7. What none of us know, of course, is what goes on behind the scenes. How much power does Arsene have. And particularly, how much financial power. The Wenger-haters tell us that he has absolute power including how much is spent on player transfers/sales and wages. If (as I believe) his remit has been zero nett transfer expenditure since the Emirates project, then he has performed a near miracle to keep the Club in top four these past seven years. Do I think he should have fought his corner to keep RVP? Yes, I do: Arsene is absolutely vital to the regime, and if he had made Robin a resignation issue they would have given way. Does he have a major fault? Yes: he has a greater loyalty to the people paying his wages than he does to the fans. Should he resign if this proves to be our eighth consecutive barren season? Yes – but not because I believe another manager might do better (I don’t), but because further failure might hasten the departure of the dreadful bunch who are running our Club.

    • I’m in the middle and I can tell you with certainty that Arsene Wenger decides which players he signs, how much he wants to pay them and how much to pay for them.

      He can’t spend more money than there is, but he can spend until the Board tells him to stop. He spends less than there is, so that puts him in control of the total.

      I don’t believe he’s been told to break even on transfers, but the club wants to break even overall. If he spends more on wages (which is his choice) he has less for transfers and vice versa.

      • I am in the middle, too. I accept utterly what you tell me you know with certainty. It only confirms what I suspected: Arsene works under tight financial constraints. He is allowed to spend ‘what there is’ but ‘what there is’ (decided by Ivan and Stanley) is not really ‘what there is’ – it is what they tell him there is. And it is hedged by warnings that if he spends it now then he will not have anything next time. For example, Hill-Wood tells us he has £35m to spend in January. It has been the case every January and every June for years and he never spends it. In other words, it’s the same £35m.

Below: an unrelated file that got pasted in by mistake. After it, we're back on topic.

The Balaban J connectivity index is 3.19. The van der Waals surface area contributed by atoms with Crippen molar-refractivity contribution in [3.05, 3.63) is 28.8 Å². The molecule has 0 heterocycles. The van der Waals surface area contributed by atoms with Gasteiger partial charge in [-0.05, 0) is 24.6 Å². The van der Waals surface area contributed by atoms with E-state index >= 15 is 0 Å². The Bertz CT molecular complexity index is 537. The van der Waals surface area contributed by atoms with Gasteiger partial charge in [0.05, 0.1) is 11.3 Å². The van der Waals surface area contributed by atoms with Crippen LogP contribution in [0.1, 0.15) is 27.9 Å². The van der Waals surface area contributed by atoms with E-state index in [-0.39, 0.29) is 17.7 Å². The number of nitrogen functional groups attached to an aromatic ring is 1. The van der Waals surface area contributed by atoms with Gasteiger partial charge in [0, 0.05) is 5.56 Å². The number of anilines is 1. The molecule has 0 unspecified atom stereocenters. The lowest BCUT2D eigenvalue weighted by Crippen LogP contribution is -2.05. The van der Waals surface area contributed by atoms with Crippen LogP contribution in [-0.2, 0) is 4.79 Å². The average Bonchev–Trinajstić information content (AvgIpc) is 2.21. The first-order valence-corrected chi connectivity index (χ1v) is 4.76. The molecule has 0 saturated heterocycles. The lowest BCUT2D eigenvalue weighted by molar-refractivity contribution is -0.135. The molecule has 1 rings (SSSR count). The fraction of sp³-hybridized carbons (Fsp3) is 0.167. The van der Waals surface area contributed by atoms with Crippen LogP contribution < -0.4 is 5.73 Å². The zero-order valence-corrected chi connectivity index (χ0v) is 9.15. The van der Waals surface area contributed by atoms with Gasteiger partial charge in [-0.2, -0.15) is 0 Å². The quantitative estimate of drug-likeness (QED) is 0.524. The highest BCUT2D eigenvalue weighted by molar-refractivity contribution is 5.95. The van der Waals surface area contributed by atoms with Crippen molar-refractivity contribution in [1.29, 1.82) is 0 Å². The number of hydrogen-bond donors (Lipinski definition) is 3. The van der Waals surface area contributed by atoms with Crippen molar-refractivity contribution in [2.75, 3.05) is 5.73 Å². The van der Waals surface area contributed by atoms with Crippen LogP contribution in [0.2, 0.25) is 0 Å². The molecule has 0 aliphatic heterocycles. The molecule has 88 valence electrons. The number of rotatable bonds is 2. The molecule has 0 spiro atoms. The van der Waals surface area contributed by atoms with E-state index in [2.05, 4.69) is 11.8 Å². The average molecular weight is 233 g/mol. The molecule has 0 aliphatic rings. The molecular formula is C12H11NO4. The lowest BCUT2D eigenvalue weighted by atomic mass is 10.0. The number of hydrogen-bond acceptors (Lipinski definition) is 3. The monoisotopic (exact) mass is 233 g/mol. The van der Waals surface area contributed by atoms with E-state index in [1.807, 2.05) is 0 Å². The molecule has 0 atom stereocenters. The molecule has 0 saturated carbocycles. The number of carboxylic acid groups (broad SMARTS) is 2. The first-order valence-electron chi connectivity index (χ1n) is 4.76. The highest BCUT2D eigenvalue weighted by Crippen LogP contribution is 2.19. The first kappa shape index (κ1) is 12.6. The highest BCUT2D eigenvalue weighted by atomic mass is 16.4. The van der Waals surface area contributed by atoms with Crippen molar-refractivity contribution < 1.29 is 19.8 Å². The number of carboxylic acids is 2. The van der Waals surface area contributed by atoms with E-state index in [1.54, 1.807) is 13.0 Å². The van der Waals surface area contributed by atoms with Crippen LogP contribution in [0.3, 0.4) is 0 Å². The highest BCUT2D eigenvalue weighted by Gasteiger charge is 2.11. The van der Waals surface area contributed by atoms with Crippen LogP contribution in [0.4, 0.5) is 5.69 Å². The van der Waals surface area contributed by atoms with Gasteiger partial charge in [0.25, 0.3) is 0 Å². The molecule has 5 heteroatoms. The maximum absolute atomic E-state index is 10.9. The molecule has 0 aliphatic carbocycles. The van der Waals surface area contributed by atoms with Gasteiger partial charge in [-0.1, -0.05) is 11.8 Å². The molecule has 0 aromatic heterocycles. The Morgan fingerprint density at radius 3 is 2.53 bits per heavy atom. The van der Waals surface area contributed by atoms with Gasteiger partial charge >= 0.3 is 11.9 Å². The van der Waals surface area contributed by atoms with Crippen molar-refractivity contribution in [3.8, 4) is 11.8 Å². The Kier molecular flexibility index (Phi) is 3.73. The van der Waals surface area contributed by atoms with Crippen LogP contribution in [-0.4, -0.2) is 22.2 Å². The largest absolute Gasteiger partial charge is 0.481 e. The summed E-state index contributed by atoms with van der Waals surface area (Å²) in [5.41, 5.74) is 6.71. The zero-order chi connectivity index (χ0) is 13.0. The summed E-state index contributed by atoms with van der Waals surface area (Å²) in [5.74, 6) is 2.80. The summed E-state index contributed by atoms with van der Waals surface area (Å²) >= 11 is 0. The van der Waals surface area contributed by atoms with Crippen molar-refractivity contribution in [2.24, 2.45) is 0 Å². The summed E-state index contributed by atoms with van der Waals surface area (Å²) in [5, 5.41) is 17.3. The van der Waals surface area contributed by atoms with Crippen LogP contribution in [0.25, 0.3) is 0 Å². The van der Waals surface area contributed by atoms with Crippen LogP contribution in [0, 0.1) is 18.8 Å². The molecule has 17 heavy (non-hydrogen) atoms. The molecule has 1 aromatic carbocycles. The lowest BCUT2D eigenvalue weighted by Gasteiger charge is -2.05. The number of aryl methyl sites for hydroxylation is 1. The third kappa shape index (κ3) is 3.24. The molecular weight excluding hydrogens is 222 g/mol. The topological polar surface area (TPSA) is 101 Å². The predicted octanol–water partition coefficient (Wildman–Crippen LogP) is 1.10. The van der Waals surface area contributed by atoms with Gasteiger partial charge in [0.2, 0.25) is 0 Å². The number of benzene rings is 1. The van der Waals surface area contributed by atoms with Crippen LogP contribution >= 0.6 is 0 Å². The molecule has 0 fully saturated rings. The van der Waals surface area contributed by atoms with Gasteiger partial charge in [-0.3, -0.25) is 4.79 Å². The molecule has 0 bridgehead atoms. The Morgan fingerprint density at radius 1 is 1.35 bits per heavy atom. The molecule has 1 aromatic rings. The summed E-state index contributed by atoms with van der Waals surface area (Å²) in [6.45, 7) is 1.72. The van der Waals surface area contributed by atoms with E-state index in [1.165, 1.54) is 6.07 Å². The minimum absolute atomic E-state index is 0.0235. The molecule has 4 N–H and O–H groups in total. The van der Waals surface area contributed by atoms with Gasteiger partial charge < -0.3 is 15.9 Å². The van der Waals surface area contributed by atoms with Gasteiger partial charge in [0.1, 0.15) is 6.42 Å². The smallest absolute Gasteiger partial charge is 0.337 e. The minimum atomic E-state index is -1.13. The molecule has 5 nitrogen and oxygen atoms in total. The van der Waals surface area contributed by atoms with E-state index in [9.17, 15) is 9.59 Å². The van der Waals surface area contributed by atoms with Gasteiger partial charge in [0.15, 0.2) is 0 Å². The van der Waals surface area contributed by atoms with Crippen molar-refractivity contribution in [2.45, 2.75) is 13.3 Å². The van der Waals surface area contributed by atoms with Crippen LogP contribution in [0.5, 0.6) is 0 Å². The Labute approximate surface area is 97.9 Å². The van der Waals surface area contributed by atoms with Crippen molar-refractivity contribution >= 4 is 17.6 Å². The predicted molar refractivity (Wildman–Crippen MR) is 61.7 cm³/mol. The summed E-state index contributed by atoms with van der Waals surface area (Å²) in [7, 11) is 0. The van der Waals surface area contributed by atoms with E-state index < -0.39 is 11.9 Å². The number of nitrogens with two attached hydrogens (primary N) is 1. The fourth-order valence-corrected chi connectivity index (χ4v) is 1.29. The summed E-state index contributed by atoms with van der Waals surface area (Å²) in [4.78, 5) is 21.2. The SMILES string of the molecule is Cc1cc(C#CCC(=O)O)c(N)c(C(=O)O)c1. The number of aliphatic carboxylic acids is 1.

• You’re right up to a point, but I would argue there would be more if AW spent more wisely on wages.

        Also don’t forget the property crash scuppered them. It took a lot longer to make a much smaller profit than was expected at the time we moved into the new stadium.

  8. What property crash, Phil? Residential property value is higher, not lower, in Central London. Rents are far higher than they have ever been. The hierarchy (like politicians) will never shoulder the blame for the mess they create. We have fallen light years behind Man U in revenue, the very eventuality that the Emirates was meant to prevent. Rather than a rights issue to raise money (which would have diluted their holdings) the former owners accepted long term sponsorship /partnership/naming rights deals which they must have known would prove to be bad value for money. And let us not forget that in the three years since Stanley became a director and Ivan CEO, Man U have more than doubled commercial revenue against our !0% increase. And success on the pitch has not only added to their profile, their fanbase, their glory, but to their revenue as well. Our hierarchy makes much of the Emirates debt – the Glazers have loaded Man U with much more, the annual interest payment is far greater. Heaven knows how far ahead of us
    United would be but for the greedy Glazers.

  9. Like you I am perfectly in the middle when it comes to both Wenger and the Board, since one is inextricably linked to the other,like Siamese twins. He is a master at the diamond in the rough, or in Santi’s case, a diamond in the grass discoveries and while Podolski was already a star, Giroud an up and coming debutant, Cazoprla is the genuine finished article….as good as Cesc in many ways and perhaps with Wilshere back in, potentially a pairing that will change AFC’s destiny. It makes the 16M paid seem a super bargain.
    Then there is Bould and company who are turning the ship around defensively. The entire team seems more compact this season and more strikers are backtracking to help the defense and midfield. Jenkinson is showing signs of becoming a permanent fixture at right back, and with Sagna returning, Wenger has a lovely dilemma.
    However, Wenger does have a few blindsides to his vision and is , at times too much of a risk-taker, (Diaby, RVP, etc.). He also defends his players too enthusiastically and diplomatically, so, in my opinion he is too kind-hearted and tolerant. I want to buy him a ¨hair-dryer¨ for Christmas so he can whack some of the underachieving clowns around the ears when they drag their sorry arses off at half-time (Arshavin, Walcott, Ramsey at times, Djourou, etc.).
    My other concern is his willingness to respect players’ wishes ahead of the Club’s interests, letting RVP and Cesc ride off into their respective sunsets and selling Song because he was a pain in the Arsenal apparently…..but he seems to fill the void every season and for the first time in a long while I am quite impressed with the end product. We’ll see in February whether we can say the same thing!